Ski helmets are becoming an increasing sight on the slopes and people are starting to view them as crucial as ski jackets and gloves…but they are not compulsory or could they be? Some insurance companies are starting to take the view that if customers ski without suitable head protection they could run the risk of invalidating their policy. Some companies have even started to offer a lower premium for skiers wearing helmets. Whilst a helmet does not reduce all sports injuries, it does reduce the risk of potentially fatal head injuries.

Things to add to your to do list before you go skiing – check your insurance policy and make sure you are covered appropriately, buy a helmet if you do not own one and for those that do dust it off and get ready to hit the slopes. Forget those woolly hats invest in a good helmet, the best you can afford.

Once you decide which style helmet fits your needs best, it’s time to find a helmet that fits as perfectly as possible. Fit is, by far, the most critical element in choosing a helmet. Just as there is much variation in the size and shape of the human head, so also is there a lot of variation in helmet size and fit.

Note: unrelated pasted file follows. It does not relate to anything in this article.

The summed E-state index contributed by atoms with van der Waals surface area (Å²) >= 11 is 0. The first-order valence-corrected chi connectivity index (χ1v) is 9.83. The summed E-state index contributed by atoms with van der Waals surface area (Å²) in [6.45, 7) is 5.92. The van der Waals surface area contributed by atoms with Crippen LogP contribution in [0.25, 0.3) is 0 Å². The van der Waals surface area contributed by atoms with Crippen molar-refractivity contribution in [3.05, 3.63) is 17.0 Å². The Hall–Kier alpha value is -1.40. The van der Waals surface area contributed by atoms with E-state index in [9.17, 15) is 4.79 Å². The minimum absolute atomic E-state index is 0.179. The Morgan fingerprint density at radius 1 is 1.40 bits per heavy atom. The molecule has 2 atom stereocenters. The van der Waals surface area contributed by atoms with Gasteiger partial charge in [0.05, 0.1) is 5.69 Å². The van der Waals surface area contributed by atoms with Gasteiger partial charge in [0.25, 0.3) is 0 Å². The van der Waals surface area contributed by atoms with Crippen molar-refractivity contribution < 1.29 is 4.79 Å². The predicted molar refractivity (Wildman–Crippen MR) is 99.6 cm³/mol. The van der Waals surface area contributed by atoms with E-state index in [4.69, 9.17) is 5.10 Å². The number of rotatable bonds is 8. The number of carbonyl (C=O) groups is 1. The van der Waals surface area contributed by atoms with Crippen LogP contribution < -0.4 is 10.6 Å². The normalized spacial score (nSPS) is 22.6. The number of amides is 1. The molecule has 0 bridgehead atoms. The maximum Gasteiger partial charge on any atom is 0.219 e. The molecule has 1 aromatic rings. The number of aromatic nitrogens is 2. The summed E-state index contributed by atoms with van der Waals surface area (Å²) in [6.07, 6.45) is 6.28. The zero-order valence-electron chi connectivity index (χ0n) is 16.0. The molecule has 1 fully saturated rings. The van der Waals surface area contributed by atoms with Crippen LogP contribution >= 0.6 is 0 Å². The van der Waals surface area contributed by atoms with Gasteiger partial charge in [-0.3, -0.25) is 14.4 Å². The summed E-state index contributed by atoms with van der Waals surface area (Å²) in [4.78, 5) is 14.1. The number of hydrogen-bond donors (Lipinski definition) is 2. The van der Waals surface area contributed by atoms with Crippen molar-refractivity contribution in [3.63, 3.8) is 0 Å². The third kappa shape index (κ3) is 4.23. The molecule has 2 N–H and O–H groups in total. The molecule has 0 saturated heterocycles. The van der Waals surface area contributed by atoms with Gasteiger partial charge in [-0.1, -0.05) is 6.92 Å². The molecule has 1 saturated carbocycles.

Start by measuring your head, or better yet, get someone else to help you do it. Measure the circumference of your head above the ears, and about two fingers width above your eyebrows. The biggest mistake people make here is in pulling the tape too tight; get an accurate measurement by pulling it snug but not too tight around your head.

Next, try on as many different helmets as possible to find the one that fits best, one that sits squarely on your head with the front of the helmet about two finger’s width up from your brow. The helmet’s padding should give firm, uniform pressure all around your head. You will know you have a good fit if the skin on your forehead moves when you to try to rotate the helmet from left to right, and from front to back.

Pay close attention to the chin strap retention system as well. The front and rear straps should form a “Y” just below and forward of your ears, and when the straps have been adjusted and the chin strap snapped closed, there should be no slack in the system.

Finally, if you have a special pair of goggles you want to continue to use, take them with you to make sure they are compatible with the helmet you have chosen before you make your purchase.

Remember once again, fit is key. A helmet that is too big will not be as effective in protecting your head, and a lid that is too tight and uncomfortable will probably be left at home.

Take the time to get it right. You only get one head!